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How would you gauge a knife’s popularity?

Weekend Edition

Moderate

Geek Rated: Moderate

If we were to set out to gather statistical data on a national basis to determine the popularity of a knife or pattern, where would we begin?

First off, we’d need to identify and then gather certain indicators, wouldn’t we?

Well, wouldn’t it depend on whether the knife is a current production and available in retail outlets, or not? If it is, then we could gather this year’s sales volume number as an indicator. OK, but what if it is an old knife? It wouldn’t be an easy task.

Now let’s throw in that we want to compare its current popularity to say,  4 or 5 years ago? 

What if, through web technology, we could actually track interest in certain knives and patterns?

It’s not often I’ll post the same report’s findings at both CNJ and ElephantToenails.com. The findings here are of particular interest to collectors of the Elephant Toenail knife, and yet, from a hobby, knife industry and technology perspective, this info has broader implications.

It is entitled The Growing Popularity of the Elephant Toenail Knife. If you are into knife collecting trends and the benefits technology offers to the knife industry, then I think you’ll find this report interesting.

Knife Website In The Spotlight- DKnifePlace.com

cnjspotlight111508bIn the CNJ Featured Knife Website Series we introduce a collector’s site from a non-technical point of view.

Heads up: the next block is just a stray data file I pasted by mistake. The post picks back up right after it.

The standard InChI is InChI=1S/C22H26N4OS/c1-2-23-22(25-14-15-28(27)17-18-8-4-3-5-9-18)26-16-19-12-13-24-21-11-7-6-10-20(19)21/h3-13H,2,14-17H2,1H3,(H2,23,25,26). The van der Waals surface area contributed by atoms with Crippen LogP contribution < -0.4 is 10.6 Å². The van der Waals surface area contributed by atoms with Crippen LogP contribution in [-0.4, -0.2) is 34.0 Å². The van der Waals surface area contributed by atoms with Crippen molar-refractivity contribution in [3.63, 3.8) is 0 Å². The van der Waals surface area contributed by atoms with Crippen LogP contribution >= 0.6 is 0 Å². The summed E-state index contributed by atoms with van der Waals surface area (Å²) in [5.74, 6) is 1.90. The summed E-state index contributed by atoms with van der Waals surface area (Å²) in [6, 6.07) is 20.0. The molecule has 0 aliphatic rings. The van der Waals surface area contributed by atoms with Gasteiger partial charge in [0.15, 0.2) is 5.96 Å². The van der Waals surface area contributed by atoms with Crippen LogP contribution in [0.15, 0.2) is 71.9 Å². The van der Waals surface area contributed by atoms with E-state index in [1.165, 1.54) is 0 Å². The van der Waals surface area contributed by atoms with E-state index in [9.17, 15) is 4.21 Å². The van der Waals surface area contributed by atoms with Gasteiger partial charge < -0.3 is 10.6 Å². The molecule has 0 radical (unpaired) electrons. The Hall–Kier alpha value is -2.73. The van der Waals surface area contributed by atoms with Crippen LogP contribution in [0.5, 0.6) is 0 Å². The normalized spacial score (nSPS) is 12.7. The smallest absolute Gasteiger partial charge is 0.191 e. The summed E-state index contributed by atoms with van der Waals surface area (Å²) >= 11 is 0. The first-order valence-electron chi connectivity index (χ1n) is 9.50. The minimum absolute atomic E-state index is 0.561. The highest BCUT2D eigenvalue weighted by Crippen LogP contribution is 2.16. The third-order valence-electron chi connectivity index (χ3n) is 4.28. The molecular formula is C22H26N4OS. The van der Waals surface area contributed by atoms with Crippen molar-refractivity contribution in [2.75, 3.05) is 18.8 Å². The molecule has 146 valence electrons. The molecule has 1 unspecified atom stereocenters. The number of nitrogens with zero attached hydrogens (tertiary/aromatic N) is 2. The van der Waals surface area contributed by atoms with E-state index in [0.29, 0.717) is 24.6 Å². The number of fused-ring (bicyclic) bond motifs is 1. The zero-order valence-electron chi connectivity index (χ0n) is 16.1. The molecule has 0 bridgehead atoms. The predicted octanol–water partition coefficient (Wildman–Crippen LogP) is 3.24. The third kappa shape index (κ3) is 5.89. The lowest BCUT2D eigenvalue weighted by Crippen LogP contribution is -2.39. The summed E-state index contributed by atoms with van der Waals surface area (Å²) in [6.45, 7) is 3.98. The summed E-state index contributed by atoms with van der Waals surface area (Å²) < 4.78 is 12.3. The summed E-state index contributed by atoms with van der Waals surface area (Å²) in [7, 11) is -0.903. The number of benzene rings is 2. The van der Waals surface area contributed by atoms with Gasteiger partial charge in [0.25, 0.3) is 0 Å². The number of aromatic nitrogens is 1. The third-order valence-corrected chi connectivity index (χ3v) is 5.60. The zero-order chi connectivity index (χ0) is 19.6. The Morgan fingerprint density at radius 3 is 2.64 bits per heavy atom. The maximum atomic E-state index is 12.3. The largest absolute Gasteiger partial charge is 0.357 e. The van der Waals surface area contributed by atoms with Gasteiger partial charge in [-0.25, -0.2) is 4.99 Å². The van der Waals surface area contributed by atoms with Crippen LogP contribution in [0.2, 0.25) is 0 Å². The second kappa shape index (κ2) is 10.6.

Today we are featuring DKnifePlace.com

The minute you hit this site you will be impressed by the high quality professional photographs. The focus of the page is clearly on Knife Maker’s Hall of Fame member, Mr. D’Alton Holder’s knives. 

Scroll down and you will be presented several more examples of D’Holder’s craftsmanship. The images are large and quite impressive.

Del Anderson's DKnifePlace.com

Del Anderson's DKnifePlace.com

There is a lot of white space- further emphasizing the knives. Then further down the page, Del Anderson explains his interest in these knives and reason for building the site.

One of the features I like is his Site Map. It is helpful to give the visitor an idea of the scope of the site. He also has a “What’s New” icon right at the top of the homepage.

Very appropriately, Del built a page dedicated to Mr. Holder and it serves as a pictorial history of the knife maker going back over 25 years. Del also offers a Gallery of the knives he owns that are rotated every month or so.

If you are a custom collector or into D’Holder’s knives, then check out this site. You will notice your attention remains where it should be- on the knives- not the layout of the website.

Del shared with me his orginal motivation to build the site was simply to share his knives with others. Del said, “I’ve met many folks through this and have met a lot in person- it’s great!”

When you can stop by and say “Hello” to Del and thank him for sharing his passion with us.

Published in: on November 17, 2008 at 6:41 am  Comments (1)  
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Knife Website In The Spot Light- RobesonsRme.com

In the CNJ Featured Knife Website Series we will introduce, from a non-techy collector’s perspective, different knife related websites. 

Today, we are visiting a collector’s site– the www.robesonsrme.com

The site is owned and built by Charles Noyes- a Robeson Cutlery Company collector. When I asked where he got the idea to build his own site, he said,